by studying immobility. We pretended our bodies were cars,
and imitated the patterns of a chase and an accident. We
pretended we were dancers, and imitated the patterns of
a dance. We pretended we were machines, and people learning
how to behave like people. We collected words about phantom
childhoods. We fashioned a narrow performance space, angled
askew, with no parallel in the world: part Chevrolet insignia,
part Libeskind passageway. We have discovered a performance
by making it, with the following ideas at its heart: the
construction of memory, the aftermath of historical destruction,
the place of nature, the way one might learn to love the
world, the way one might say to oneself, "I am not
Goat Island – It’s
an Earthquake in My Heart
Goat Island’s “Lecture in a Stair Shape Diminishing”
was written in response to an invitation from the Vienna
Festival to present a lecture alongside the premier of It’s
an Earthquake in My Heart in June 2001. It was written
by the six members of the group, partly to contextualize
the performance, and partly as an artwork in its own right.
It was intended that the talk would also reflect the theme
of the Vienna Festival into which we had been programmed,
which included: “…a story made up of many stories,
of voices, sounds, and images… [dealing] with places,
biographies, and identities that change, with power and
helplessness, zones of transition from biography to politics,
from story to history.”
As the design of Goat Island’s performance spaces
presents us with a vessel to fill with our performances,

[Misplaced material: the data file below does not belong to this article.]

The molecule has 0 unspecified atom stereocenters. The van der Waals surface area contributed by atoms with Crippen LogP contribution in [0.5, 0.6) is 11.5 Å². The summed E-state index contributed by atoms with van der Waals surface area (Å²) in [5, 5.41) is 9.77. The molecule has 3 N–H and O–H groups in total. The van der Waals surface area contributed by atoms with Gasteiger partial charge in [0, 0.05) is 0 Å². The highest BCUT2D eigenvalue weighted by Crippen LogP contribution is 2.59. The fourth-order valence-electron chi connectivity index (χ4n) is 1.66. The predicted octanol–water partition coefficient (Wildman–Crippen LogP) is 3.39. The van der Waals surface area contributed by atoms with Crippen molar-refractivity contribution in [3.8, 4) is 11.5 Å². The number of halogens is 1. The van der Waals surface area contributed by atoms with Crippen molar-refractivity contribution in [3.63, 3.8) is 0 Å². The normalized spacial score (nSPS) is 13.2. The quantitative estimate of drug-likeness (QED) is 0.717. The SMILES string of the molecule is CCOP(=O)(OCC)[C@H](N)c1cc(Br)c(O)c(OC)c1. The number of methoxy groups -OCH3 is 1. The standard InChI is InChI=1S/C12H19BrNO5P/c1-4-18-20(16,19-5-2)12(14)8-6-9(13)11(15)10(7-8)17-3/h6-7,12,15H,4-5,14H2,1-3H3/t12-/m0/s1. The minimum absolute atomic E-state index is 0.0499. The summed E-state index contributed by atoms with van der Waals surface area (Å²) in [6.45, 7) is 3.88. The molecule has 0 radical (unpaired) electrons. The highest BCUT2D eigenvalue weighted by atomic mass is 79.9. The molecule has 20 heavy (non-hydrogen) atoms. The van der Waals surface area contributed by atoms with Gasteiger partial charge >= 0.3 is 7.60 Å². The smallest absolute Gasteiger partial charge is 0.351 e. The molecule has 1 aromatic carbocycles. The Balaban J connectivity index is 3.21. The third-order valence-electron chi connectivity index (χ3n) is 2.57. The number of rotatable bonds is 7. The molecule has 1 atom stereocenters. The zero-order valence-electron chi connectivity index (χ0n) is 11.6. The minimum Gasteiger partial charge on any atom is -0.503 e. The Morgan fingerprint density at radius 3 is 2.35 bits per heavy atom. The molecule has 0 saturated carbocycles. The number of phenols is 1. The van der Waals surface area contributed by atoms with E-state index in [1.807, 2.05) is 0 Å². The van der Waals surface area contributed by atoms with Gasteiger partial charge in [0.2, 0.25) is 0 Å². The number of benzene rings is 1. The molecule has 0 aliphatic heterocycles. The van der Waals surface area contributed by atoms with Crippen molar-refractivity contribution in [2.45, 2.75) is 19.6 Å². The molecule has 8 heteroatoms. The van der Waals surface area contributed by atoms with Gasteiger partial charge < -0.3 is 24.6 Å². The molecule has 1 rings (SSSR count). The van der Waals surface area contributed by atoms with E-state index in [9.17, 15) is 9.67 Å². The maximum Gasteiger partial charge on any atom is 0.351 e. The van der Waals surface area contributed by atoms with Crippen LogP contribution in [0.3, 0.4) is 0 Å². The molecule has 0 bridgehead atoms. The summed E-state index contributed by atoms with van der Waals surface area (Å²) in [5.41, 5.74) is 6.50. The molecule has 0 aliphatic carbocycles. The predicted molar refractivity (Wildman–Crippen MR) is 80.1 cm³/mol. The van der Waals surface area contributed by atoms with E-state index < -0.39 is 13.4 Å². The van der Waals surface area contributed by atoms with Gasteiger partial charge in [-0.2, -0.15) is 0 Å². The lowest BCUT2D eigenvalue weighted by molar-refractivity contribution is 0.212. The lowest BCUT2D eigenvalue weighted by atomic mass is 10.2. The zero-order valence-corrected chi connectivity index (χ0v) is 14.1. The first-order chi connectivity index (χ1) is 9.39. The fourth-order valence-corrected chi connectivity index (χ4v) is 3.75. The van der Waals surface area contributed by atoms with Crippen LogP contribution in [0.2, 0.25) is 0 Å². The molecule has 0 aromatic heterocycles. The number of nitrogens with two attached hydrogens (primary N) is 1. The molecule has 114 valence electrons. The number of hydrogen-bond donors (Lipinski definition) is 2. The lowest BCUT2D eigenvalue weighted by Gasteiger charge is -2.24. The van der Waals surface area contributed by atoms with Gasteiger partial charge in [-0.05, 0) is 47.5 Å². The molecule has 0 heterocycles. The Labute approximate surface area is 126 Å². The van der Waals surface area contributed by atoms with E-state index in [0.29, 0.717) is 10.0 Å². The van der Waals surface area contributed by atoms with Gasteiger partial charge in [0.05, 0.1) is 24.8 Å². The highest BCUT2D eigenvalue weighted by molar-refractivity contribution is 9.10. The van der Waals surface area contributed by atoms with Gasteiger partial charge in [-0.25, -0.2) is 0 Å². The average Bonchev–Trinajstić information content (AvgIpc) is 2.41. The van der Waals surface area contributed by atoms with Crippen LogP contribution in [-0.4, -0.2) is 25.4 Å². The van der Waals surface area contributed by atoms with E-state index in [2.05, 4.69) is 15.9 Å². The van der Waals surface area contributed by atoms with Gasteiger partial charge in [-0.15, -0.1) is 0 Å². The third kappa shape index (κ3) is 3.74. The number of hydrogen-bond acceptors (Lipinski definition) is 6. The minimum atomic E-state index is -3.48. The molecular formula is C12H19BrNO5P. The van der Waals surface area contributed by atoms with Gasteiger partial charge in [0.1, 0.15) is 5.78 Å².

we also found it useful to have a structure which we would
fill with words for our lecture. Matthew constructed this
design, reproduced below. Structure might be said, in instances
such as these, to provide clarity and focus to the creative
process. Six alternating voices (A to F) each speak four
times in sequence for a duration of diminishing length,
determined by numbered sentences, starting at 35 and reducing
to 0, at which point the lecture concludes. Each person
delivers 61 sentences in total. To ensure that the lecture
diminished in length with each section, we decided that
the average sentence length would be approximately 17.5
words in each of the 24 sections.
In addition to the sentence structure, each member of Goat
Island supplied a directive to be followed by us all:
(1) Write one to three lines about not being able to move
(2) Compulsion. To complete the experience of looking, create
a climate of things - Mark.
(3) At some point in your piece, stop and observe a moment
of silence, directly after which you complete the sentence,
“I hear…” - Karen.
(4) Find a safe part and use it as an anchor - CJ (appropriated
from Brian Eno and Peter Schmidt’s Oblique Strategies).
(5) Write three sentences in a row, each sentence beginning
with the same word - Bryan.
(6) Share a word at the transitional sentence, and add a
change of season - Matthew.
The outcome of this process is multivocal, and perhaps
internally contradictory, reflecting the manner of its conception.
The structure and directives, outlined above, are secondary
to your response to the lecture, and indeed may not be apparent
without reading this introduction – however, we hope
this information will add to your appreciation of the lecture.
Goat Island Company Manager
Chicago, March 2001
in a Stair Shape Diminishing